Wednesday, September 25, 2013

True Story, Published

This article was published in the "Strange But True Harp Stories" column
of the July/August 2013 issue of Harp Column magazine. Yes, this actually happened!

Someone was supposed to be there at the loading dock -- that’s what the booking agent said -- but after repeatedly punching the intercom unit with no reply, I knew I wouldn’t be entering through these particular Statehouse bowels.

Phoning the booking agent yielded no assistance -- their part was done and over. Left on my own to find a suitable alternate entrance, I reload the harp and back out dangerously fast, speeding through a parking garage gate. Rounding the corner, I spot a wide berth of glass doors through which a very well-dressed group of individuals is marching in. I pull up short, grab my bag, bench, and music stand, and follow them.

We walk up a few set of stairs and file through a small door. But this is a small quiet type of salon, nowhere near the noisy hub-bub where I’m sure I’m supposed to be. Where is the crowd? The snacks? The drinks? The loud voices?  

Minutes later, stomping through the marble hallways in search of where to set up, I miraculously come across the office of the event coordinator, with whom I’d spoken with days prior to finalize tonight’s plans. Empty. My actual gig start time has now passed, and many minutes of my angry marching click-click-clicking down the hallways in my all-black gig uniform, after tripping UP a set of stairs with bench and stand, have yielded absolutely no answers nor direction. I pass several police officers who not once stop to ask me who I am and what I’m doing. Security, anyone?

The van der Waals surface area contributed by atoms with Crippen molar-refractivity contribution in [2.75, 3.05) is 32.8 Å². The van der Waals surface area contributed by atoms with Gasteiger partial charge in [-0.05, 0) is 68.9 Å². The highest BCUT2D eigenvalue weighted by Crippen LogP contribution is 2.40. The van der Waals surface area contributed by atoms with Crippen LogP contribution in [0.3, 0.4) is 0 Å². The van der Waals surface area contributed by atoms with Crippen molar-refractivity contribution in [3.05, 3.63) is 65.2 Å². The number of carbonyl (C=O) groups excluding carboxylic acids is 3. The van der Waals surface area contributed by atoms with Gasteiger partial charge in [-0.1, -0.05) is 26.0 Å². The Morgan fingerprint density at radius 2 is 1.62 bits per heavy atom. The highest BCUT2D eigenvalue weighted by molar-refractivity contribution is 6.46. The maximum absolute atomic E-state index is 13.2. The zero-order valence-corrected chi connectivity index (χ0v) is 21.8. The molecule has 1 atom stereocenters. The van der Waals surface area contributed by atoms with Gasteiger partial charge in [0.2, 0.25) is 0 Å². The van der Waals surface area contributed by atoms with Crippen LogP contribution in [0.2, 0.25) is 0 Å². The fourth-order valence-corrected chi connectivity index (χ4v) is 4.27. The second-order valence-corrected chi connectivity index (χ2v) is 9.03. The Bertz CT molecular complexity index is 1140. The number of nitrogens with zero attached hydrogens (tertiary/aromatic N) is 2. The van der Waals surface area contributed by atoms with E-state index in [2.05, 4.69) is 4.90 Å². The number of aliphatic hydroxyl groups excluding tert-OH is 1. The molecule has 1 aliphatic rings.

Finally, a man informs me that I am to play on the catwalk far above the festivities and there is no electrical outlet in sight. I’m both relieved and annoyed; suddenly it’s obvious that amplification could be really useful here, but the booking agent never specified to bring it, AND I don’t have access to power anyway. There is a good 50-plus feet or more of carpeted and glass-railing expanse on either side of me, and I’m told I have it to myself. There is no way in %&@*! anyone anywhere can hear me, but I play loud and flamboyantly in a final effort to vindicate myself and this experience.

At the end of the set, the same man appears to help me through the maze of elevators and stairs back to my car. A shocked look of realization passes over his face as our conversation slows and we head out the glass doors to my Volvo wagon.

“Did you come in this way, with your stand and bench?”


“Did you follow a group of people into that door over there?” he points.


“I saw you!” He laughs uncomfortably. “You walked in with the Governor!!

What’s worse -- having unquestioned free reign of the Statehouse, not recognizing my own Governor, or being fantastically late to play for his inaugural ball?

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Trista Hill is a professional harpist and fine artist, creativity coach, educator in the arts, and Board-Certified Music Therapist. What her formal degrees in music and art gave her pale in comparsion to the gifts she's experienced in working with creatives just like you. Visit her website — — for links to her blog, performances, and other fantastical creative offerings. 

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